- Provide Solutions – The other side of the pitch is that you provide a real solution. Again, self-promotion copy doesn’t work here as we’re all trained to filter out hard sell direct pitches. Instead demonstrate, possibly with case studies, how your solution solved a real world issue. Endorsements from satisfied clients further cement your reputation.
- Natural Language – Write in the same language as your prospects. Actually, stop calling them prospects. When you’re writing the white paper, imagine they’re sitting across the table from you – write for that person.
- Create buzzwords – Shakespeare created over 3,000 new words. Dave Allen made GTD his own. Seth Godin has purple cows. Chris Brogan. Trust Agent. You can position yourself as an authority or visionary by inventing new buzzwords and then urging others to use these in their blog posts and articles. Once people connect you with that word, you’re perceived as owning it. You’re seen as the expert.
- Understand Prospect Immediate Needs – One mistake to avoid is to assume that all potential clients are at same place in the decision making process. Some are starting out. Others have completed their research and are ready to buy. Craft your message so that it aligns with their current needs.
- Partner with Bigger Partners – You’ll get more publicity if you work with a bigger partner as they can promote your white paper to a wider audience. While you may have to do the writing, editing and publishing, your parter’s reach will make the effort worthwhile. This is critical is you want to get the message into verticals and channels where you have little influence.
- Demonstrate the ROI – Show me the money as the man said. You immediately change the tone of an abstract white paper into something more tangible by introducing financials. Of all the tactics for getting your reader’s attention, discussing how you made (or saved) money is probably the most effective. Again – show me the money!
- Emotional Triggers – One advertising theory is that we choose with our heart but justify the decision with our head. If this is true, look at emotion triggers, such as vanity, fear, and doubt, to encourage your readers to take action. Want an example? If you write a white paper – 7 ways to reduce content management costs – people in the content management world will feel compelled to read it. Why? Because they’re curious and want to check that they know all seven. No one wants to get left behind, right?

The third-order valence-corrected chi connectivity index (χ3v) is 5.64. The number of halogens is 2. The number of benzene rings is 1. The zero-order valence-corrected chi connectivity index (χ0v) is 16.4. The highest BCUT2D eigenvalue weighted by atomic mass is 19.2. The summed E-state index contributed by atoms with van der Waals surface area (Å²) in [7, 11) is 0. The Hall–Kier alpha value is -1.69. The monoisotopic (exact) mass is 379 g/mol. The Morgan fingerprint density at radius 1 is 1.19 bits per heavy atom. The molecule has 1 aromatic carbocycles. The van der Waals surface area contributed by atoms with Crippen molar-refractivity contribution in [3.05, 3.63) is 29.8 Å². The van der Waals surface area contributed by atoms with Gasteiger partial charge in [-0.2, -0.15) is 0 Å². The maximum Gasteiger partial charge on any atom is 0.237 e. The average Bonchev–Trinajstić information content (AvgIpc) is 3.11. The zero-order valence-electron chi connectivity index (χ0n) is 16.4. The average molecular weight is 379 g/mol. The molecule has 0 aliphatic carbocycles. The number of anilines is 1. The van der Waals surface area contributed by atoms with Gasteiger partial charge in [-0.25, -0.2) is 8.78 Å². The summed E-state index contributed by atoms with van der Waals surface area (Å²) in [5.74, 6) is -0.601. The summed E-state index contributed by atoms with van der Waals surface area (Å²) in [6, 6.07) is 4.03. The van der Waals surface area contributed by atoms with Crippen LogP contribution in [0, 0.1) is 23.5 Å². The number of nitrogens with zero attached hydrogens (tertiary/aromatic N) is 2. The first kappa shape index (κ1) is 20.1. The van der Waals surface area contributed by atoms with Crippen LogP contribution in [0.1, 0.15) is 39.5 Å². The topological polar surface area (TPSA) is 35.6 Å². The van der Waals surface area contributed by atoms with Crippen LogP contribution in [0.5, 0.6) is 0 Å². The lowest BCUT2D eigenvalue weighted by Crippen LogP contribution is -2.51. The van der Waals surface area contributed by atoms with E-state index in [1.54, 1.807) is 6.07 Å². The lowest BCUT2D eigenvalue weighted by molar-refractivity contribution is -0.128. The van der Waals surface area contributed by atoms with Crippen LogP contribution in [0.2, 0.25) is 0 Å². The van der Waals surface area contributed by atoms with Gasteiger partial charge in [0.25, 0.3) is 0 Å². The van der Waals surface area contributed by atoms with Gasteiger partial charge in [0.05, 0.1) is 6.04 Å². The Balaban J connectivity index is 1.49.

- Call to Actions – The reason most white papers fail is because they don’t ask the reader to do something. So, what do the readers do? That’s right, nothing. If you want readers to take action, for instance, phone you, sign up for your newsletter or download a trial subscription, then remind them to do so. In several places. With different colored fonts.
- Create Urgency – Ever seen those ads on TV that say, ‘only two days left’? Even though you don’t want to, you find yourself thinking, ‘Well, maybe I’ll go over there, just in case…’ That’s how urgency works. Look for ways to inject urgency into your white papers. For example, make the white paper free… for the first 100 downloads. After that, it’s $97 USD. No one wants to pay that, so they’ll sign up. Don’t believe me? Send out a tweet at 11am on a Thursday and see what happens. They’ll sign up 🙂
Most white papers fail to generate leads as the focus is on selling instead of establishing authority.
Instead, write your white paper so that it teaches the reader how to solve a problem, feel better informed, or confident enough to share it with their colleagues. Not only will this work for lead generation but will develop your reputation as a provider of quality materials. The type everyone looks to when they have a query.
Do they need to change the language, the tone, length or something else?